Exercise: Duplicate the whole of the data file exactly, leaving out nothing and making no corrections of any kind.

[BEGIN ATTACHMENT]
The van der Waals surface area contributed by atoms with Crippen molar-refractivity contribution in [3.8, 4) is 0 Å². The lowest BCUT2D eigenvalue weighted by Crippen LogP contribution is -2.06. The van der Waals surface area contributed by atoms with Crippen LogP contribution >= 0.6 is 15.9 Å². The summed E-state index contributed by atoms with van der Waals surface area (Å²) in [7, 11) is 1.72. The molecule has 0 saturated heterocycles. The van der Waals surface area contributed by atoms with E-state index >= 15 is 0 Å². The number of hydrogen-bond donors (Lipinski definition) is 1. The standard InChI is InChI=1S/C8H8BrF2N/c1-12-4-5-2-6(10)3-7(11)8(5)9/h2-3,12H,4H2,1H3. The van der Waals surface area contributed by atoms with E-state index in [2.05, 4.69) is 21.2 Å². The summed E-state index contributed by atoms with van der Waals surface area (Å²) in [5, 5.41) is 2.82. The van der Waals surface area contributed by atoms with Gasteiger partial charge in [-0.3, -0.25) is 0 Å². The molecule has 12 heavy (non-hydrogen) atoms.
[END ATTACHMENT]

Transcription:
The van der Waals surface area contributed by atoms with Crippen molar-refractivity contribution in [3.8, 4) is 0 Å². The lowest BCUT2D eigenvalue weighted by Crippen LogP contribution is -2.06. The van der Waals surface area contributed by atoms with Crippen LogP contribution >= 0.6 is 15.9 Å². The summed E-state index contributed by atoms with van der Waals surface area (Å²) in [7, 11) is 1.72. The molecule has 0 saturated heterocycles. The van der Waals surface area contributed by atoms with E-state index >= 15 is 0 Å². The number of hydrogen-bond donors (Lipinski definition) is 1. The standard InChI is InChI=1S/C8H8BrF2N/c1-12-4-5-2-6(10)3-7(11)8(5)9/h2-3,12H,4H2,1H3. The van der Waals surface area contributed by atoms with E-state index in [2.05, 4.69) is 21.2 Å². The summed E-state index contributed by atoms with van der Waals surface area (Å²) in [5, 5.41) is 2.82. The van der Waals surface area contributed by atoms with Gasteiger partial charge in [-0.3, -0.25) is 0 Å². The molecule has 12 heavy (non-hydrogen) atoms.